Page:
What you are reading now is the most important letter we have ever written, and will undoubtedly become the most important letter we will ever write. Our names are Tracey and Micheal.
We feel so honored to have the opportunity to introduce ourselves to you. We cannot even begin to imagine how difficult taking this path might be for an expectant mother, but we are committed to offering a child a life full of unconditional love, constant nurturing, fun and a good helping of just plain silliness.
We met 12 years ago and have been happily married for the last five years, and our love has grown with each passing day. It says a lot that after 12 years, we still really look forward to seeing each other at the end of the work day. We were married in California but our love of travel and tropical places brought us to Tahiti, where we were married again but this time in a traditional Tahitian wedding by a Tahitian high priest. Surrounded by palm trees, tropical flowers and family we exchanged our vows again. That day remains one of the most happy and memorable days of our lives. By the way…..the high priest only spoke in Tahitian….so really, who know what he was saying. It all sounded good to us though.
One of the main things that bonds us together is our sense of humor and our willingness to find the silver lining on any cloud, our general approach to life is that the glass is always half full.
We are fortunate enough to live in a very safe part of southern California, where we are surrounded by parks and trails. We both love to hike and often end up racing each other some where along the trail, usually ending up in a panting, laughing heap. Our home has three bedrooms, two bathrooms and a pool in a pretty big back yard, which is always a great place for family and friends to gather.
As strange as it may seem, we also have flocks of hundreds of South American parrots that regularly visit the trees around our house. There are many stories about how the parrots came to be in the area, but how ever they got here…they definitely add a lot of color and a certain amount of squawking to the neighborhood. We really can’t wait to show a child all these wonderful things and we believe that there is opportunity for growth and learning in nearly every experience.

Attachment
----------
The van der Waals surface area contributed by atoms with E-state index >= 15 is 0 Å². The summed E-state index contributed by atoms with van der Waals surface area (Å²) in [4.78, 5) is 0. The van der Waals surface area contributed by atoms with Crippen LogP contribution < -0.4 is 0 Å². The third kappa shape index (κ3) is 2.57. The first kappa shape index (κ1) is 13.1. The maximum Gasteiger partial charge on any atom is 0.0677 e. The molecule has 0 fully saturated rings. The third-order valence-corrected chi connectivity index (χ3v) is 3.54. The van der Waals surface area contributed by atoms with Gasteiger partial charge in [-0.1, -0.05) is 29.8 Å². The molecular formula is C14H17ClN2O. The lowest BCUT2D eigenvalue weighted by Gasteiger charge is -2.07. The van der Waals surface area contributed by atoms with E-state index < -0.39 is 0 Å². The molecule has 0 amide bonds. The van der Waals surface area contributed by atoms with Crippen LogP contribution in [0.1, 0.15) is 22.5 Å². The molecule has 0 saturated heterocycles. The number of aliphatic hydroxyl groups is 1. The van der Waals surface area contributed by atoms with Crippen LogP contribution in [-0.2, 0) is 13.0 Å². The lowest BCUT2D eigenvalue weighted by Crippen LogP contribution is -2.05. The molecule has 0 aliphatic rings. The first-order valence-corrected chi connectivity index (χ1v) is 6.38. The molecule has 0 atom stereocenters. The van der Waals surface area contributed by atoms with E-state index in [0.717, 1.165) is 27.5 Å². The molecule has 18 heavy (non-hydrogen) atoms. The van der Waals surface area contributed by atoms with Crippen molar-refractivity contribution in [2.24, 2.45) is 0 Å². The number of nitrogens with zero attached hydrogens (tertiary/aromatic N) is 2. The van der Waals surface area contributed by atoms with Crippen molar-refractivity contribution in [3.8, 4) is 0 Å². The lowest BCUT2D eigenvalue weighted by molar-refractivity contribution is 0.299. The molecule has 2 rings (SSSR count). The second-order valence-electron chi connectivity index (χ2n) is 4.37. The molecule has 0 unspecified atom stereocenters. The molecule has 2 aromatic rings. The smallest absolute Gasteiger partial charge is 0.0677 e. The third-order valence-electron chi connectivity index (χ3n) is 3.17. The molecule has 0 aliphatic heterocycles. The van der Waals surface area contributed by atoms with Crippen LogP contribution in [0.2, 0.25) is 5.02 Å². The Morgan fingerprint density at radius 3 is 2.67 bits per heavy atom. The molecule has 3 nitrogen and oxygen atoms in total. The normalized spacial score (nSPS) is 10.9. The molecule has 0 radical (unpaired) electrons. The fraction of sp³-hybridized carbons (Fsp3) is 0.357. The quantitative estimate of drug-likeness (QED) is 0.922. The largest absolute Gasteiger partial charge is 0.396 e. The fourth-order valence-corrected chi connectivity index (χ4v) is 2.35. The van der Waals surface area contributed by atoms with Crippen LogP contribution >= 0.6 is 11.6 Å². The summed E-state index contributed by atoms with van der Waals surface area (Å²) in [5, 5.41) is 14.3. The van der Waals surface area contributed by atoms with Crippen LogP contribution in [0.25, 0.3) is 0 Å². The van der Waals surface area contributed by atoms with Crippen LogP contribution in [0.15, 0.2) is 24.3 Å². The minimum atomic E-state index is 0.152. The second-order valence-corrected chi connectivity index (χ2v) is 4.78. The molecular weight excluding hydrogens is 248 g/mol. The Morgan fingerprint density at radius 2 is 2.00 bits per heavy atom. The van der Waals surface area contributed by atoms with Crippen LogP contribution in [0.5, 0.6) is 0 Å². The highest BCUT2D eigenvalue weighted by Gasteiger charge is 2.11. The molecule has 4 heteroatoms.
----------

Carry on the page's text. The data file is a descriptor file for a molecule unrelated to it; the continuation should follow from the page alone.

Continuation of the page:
Health and fitness are very important to us, and we really enjoy trying to figure out new and healthy ways to cook our favorite meals. However, we can both do justice to a nice big piece of chocolate cake too, every now and then. We both work out regularly, Tracey ran the San Francisco marathon and enjoys doing cross-fit and boot camp. Micheal has studied various martial arts and self defense all his life and regularly teaches martial arts based workouts at a friends gym, but one of his favorite memories is teaching “ The Kinder Kids Karate Class” at the dojo he attended for fifteen years. Interacting with kids and seeing them gradually increase in confidence is such a rewarding experience.
Tracey is from California, but lived in Alabama and Africa for a while as a child. She still loves to travel. She has been a second grade teacher for the last 12 years and absolutely loves interacting with children….even when the kids are less than cooperative. She is a dedicated educator who goes the extra mile to insure that the children in her care get all the help and stimulation they need to achieve academic success.
Micheal is originally from Ireland but has called the US his home for many years. He is an Animator by profession and has worked for different studios, including Disney and Dreamworks on many well known movies, like “Lord of the Rings”, “Meet the Robinson’s”, “How to Train Your Dragon”, and the “Kung Fu Panda” movies. He also teaches animation classes online a few times a week to students all over the world. Although Micheal enjoys his career, every year he participates at the elementary school Tracey teaches at for their career day. He also helps instruct a fitness class for Tracey’s second grade students on occasion. Spending time with the children is extremely rewarding to him. Being able to inspire children and show them a different avenue they may be able to take in the future, or helping them become excited about fitness and being healthy is very gratifying.
Education is very important to both of us, but equally important is the personal growth of a child. We believe in encouraging and supporting a child to fulfill his or her dreams, be they academic, artistic, or athletic, so that they can grow to be confident, healthy, capable, fulfilled adults.